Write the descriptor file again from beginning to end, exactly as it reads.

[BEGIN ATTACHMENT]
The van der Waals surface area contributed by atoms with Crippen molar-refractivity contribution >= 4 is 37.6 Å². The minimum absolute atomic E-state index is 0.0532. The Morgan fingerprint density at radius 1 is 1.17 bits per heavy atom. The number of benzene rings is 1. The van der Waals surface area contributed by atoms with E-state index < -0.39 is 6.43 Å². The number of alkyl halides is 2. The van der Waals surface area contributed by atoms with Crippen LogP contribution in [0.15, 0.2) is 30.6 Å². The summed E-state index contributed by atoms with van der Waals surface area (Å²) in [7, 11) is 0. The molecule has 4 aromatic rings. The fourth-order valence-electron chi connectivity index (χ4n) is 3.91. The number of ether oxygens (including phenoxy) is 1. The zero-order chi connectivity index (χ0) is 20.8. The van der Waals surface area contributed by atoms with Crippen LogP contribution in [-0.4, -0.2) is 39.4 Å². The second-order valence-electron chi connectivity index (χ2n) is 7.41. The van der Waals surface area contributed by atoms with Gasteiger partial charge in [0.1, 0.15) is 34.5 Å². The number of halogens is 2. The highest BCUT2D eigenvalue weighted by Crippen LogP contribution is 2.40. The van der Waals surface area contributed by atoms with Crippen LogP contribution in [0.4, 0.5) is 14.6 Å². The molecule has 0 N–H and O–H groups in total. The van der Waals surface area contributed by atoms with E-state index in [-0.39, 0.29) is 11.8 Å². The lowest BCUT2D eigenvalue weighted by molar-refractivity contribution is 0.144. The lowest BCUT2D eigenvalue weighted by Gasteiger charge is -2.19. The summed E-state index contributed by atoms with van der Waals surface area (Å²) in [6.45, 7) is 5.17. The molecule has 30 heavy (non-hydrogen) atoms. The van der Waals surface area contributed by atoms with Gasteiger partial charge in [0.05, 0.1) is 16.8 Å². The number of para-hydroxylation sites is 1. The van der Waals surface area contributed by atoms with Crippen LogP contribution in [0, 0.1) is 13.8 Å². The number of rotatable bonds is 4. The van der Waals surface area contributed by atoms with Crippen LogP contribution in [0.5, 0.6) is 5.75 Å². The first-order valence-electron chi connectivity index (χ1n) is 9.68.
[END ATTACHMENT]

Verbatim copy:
The van der Waals surface area contributed by atoms with Crippen molar-refractivity contribution >= 4 is 37.6 Å². The minimum absolute atomic E-state index is 0.0532. The Morgan fingerprint density at radius 1 is 1.17 bits per heavy atom. The number of benzene rings is 1. The van der Waals surface area contributed by atoms with E-state index < -0.39 is 6.43 Å². The number of alkyl halides is 2. The van der Waals surface area contributed by atoms with Crippen LogP contribution in [0.15, 0.2) is 30.6 Å². The summed E-state index contributed by atoms with van der Waals surface area (Å²) in [7, 11) is 0. The molecule has 4 aromatic rings. The fourth-order valence-electron chi connectivity index (χ4n) is 3.91. The number of ether oxygens (including phenoxy) is 1. The zero-order chi connectivity index (χ0) is 20.8. The van der Waals surface area contributed by atoms with Crippen LogP contribution in [-0.4, -0.2) is 39.4 Å². The second-order valence-electron chi connectivity index (χ2n) is 7.41. The van der Waals surface area contributed by atoms with Gasteiger partial charge in [0.1, 0.15) is 34.5 Å². The number of halogens is 2. The highest BCUT2D eigenvalue weighted by Crippen LogP contribution is 2.40. The van der Waals surface area contributed by atoms with Crippen LogP contribution in [0.4, 0.5) is 14.6 Å². The molecule has 0 N–H and O–H groups in total. The van der Waals surface area contributed by atoms with E-state index in [-0.39, 0.29) is 11.8 Å². The lowest BCUT2D eigenvalue weighted by molar-refractivity contribution is 0.144. The lowest BCUT2D eigenvalue weighted by Gasteiger charge is -2.19. The summed E-state index contributed by atoms with van der Waals surface area (Å²) in [6.45, 7) is 5.17. The molecule has 30 heavy (non-hydrogen) atoms. The van der Waals surface area contributed by atoms with Gasteiger partial charge in [0.05, 0.1) is 16.8 Å². The number of para-hydroxylation sites is 1. The van der Waals surface area contributed by atoms with Crippen LogP contribution in [0, 0.1) is 13.8 Å². The number of rotatable bonds is 4. The van der Waals surface area contributed by atoms with Crippen LogP contribution in [0.5, 0.6) is 5.75 Å². The first-order valence-electron chi connectivity index (χ1n) is 9.68.